People sometimes talk about Thomas as though he was morally culpable for his inability to have faith- some yahoo preacher was saying this on Family Life Radio last year, which I found too annoying for words. Let’s remember that Thomas was the one who had had the courage and love for Christ to exhort the Apostles to be willing to share in his martyrdom: “Let us also go, that we may die with him.” He was no shrinking violet. Let’s remember too, that “Thomas, one of the twelve, called Didymus was not with them when Jesus came”, and he had to accept the Resurrection of the God whom he had seen die, on the testimony of others. Would you have accepted it? Their belief can’t be compared to his: they had seen the risen Christ firsthand. Thomas hadn’t. Peter had doubted at first, as had the other apostles, and it had taken a miracle to convince them, just as with Thomas.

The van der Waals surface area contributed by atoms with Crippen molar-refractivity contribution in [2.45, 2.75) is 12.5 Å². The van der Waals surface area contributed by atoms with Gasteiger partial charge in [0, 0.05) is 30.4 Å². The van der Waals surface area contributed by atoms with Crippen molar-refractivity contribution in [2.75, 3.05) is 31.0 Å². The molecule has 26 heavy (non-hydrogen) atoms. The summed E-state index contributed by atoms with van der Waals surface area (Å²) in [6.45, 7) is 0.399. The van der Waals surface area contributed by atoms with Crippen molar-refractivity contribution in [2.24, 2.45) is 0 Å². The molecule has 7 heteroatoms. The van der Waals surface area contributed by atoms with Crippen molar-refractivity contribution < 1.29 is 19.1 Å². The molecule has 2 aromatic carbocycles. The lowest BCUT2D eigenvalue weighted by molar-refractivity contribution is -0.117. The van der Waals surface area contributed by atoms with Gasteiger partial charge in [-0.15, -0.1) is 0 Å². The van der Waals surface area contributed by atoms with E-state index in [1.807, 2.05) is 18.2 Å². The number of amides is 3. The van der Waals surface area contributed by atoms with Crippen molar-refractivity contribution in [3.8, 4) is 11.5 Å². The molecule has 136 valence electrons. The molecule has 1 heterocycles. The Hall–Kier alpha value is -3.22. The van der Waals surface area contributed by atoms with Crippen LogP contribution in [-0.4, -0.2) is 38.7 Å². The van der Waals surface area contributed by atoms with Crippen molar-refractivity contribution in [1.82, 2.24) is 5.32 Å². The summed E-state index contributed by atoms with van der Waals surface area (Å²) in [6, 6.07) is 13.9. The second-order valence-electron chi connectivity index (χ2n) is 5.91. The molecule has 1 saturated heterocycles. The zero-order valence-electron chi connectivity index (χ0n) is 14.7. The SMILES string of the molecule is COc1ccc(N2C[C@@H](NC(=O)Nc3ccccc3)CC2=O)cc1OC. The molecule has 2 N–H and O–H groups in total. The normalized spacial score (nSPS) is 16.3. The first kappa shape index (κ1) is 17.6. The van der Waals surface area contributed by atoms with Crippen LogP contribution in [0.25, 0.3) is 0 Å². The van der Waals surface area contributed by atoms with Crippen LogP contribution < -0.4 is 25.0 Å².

Thomas was a pessimist; he had said, “Let us also go [and] die with him”, because he was realistic enough about this fallen world, dominated by evil, that he knew that living a good life is seldom easy, and often leads only to suffering and tribulation. Out of that pessimism flowed an unwillingness to believe what seemed like it was too good to be true. How great would your happiness be if you knew that the One to whom you had pledged your life had miraculously conquered death and hell, and allowed you to conquer it too? But conversely, how much greater would your pain and despair be if you learned later that that hope had been misplaced, and that the Enemy had merely been toying you, showing you the vision of liberty, of beautiful green gardens and blue skies, of children playing in the fields and birds in the air, before slamming your cell door and enclosing you in darkness forever? Villiers de Lisle Adam’s short story ‘The Torture of Hope’ explores this well. It is the story of Aser Abarbanel, an old Spanish Jew proud of tracing his lineage back to the Judges of Israel, who languishes in the prisions of the Inquisition, on the night before his execution at the stake. The Inquisition allows him to escape, by leaving doors open and halls unguarded, and set no barrier in his way as he races to freedom: and then, when he is finally leaping out into the sunlight, into freedom, he feels the Inquisitor’s hand on his shoulder, and “Aser Abarbanel with protruding eyes gasped in agony in the ascetic's embrace, vaguely comprehending that all the phases of this fatal evening were only a prearranged torture, that of HOPE….” St. Thomas knew, at some level, how bitter such a torture could be. He didn’t refuse to believe in Christ, he refused, temporarily, to believe in his friends, precisely because he knew, and feared, how great the torture of hope, of false hope, of hope betrayed, could be.